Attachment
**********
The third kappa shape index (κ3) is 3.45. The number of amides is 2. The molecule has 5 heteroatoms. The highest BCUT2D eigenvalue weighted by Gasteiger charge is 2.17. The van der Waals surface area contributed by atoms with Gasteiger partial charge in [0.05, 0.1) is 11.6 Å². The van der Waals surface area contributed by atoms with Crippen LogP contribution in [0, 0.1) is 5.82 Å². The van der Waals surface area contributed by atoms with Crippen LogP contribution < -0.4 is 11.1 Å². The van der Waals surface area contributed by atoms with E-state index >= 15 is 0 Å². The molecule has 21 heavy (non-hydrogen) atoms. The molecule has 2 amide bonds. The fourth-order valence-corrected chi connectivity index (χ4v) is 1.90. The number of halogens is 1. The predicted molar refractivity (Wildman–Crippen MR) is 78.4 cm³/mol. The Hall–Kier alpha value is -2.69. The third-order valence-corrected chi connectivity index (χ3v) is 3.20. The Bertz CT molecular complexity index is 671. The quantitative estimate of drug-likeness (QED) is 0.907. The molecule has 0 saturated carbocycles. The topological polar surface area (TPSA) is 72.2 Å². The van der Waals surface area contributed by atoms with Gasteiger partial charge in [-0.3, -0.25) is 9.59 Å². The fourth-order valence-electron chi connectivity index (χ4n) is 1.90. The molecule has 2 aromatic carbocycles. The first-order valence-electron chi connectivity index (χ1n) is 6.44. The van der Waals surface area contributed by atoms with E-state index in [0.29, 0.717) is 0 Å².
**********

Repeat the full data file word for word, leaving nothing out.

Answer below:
The third kappa shape index (κ3) is 3.45. The number of amides is 2. The molecule has 5 heteroatoms. The highest BCUT2D eigenvalue weighted by Gasteiger charge is 2.17. The van der Waals surface area contributed by atoms with Gasteiger partial charge in [0.05, 0.1) is 11.6 Å². The van der Waals surface area contributed by atoms with Crippen LogP contribution in [0, 0.1) is 5.82 Å². The van der Waals surface area contributed by atoms with Crippen LogP contribution < -0.4 is 11.1 Å². The van der Waals surface area contributed by atoms with E-state index >= 15 is 0 Å². The molecule has 21 heavy (non-hydrogen) atoms. The molecule has 2 amide bonds. The fourth-order valence-corrected chi connectivity index (χ4v) is 1.90. The number of halogens is 1. The predicted molar refractivity (Wildman–Crippen MR) is 78.4 cm³/mol. The Hall–Kier alpha value is -2.69. The third-order valence-corrected chi connectivity index (χ3v) is 3.20. The Bertz CT molecular complexity index is 671. The quantitative estimate of drug-likeness (QED) is 0.907. The molecule has 0 saturated carbocycles. The topological polar surface area (TPSA) is 72.2 Å². The van der Waals surface area contributed by atoms with Gasteiger partial charge in [-0.3, -0.25) is 9.59 Å². The fourth-order valence-electron chi connectivity index (χ4n) is 1.90. The molecule has 2 aromatic carbocycles. The first-order valence-electron chi connectivity index (χ1n) is 6.44. The van der Waals surface area contributed by atoms with E-state index in [0.29, 0.717) is 0 Å².